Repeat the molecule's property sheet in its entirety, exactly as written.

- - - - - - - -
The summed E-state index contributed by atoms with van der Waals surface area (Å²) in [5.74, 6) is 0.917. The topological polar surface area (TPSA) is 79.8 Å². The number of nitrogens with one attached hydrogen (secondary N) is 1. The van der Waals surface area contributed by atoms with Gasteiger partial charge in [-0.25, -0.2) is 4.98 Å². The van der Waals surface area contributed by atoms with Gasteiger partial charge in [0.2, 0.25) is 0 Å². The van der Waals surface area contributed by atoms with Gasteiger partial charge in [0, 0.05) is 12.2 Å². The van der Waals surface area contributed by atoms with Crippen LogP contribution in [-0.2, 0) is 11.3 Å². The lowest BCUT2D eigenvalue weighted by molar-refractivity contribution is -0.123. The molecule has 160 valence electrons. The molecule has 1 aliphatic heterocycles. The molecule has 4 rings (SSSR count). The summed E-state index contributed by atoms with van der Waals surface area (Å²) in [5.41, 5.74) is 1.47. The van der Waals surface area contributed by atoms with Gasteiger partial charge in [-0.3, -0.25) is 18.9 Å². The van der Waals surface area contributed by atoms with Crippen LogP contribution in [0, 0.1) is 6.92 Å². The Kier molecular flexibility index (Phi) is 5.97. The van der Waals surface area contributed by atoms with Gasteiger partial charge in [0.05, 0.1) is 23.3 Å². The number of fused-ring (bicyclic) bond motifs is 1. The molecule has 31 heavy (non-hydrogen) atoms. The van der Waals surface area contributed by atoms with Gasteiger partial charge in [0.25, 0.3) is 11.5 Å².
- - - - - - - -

The summed E-state index contributed by atoms with van der Waals surface area (Å²) in [5.74, 6) is 0.917. The topological polar surface area (TPSA) is 79.8 Å². The number of nitrogens with one attached hydrogen (secondary N) is 1. The van der Waals surface area contributed by atoms with Gasteiger partial charge in [-0.25, -0.2) is 4.98 Å². The van der Waals surface area contributed by atoms with Gasteiger partial charge in [0.2, 0.25) is 0 Å². The van der Waals surface area contributed by atoms with Gasteiger partial charge in [0, 0.05) is 12.2 Å². The van der Waals surface area contributed by atoms with Crippen LogP contribution in [-0.2, 0) is 11.3 Å². The lowest BCUT2D eigenvalue weighted by molar-refractivity contribution is -0.123. The molecule has 160 valence electrons. The molecule has 1 aliphatic heterocycles. The molecule has 4 rings (SSSR count). The summed E-state index contributed by atoms with van der Waals surface area (Å²) in [5.41, 5.74) is 1.47. The van der Waals surface area contributed by atoms with Gasteiger partial charge in [-0.3, -0.25) is 18.9 Å². The van der Waals surface area contributed by atoms with Crippen LogP contribution in [0, 0.1) is 6.92 Å². The Kier molecular flexibility index (Phi) is 5.97. The van der Waals surface area contributed by atoms with Gasteiger partial charge in [0.05, 0.1) is 23.3 Å². The number of fused-ring (bicyclic) bond motifs is 1. The molecule has 31 heavy (non-hydrogen) atoms. The van der Waals surface area contributed by atoms with Gasteiger partial charge in [0.25, 0.3) is 11.5 Å².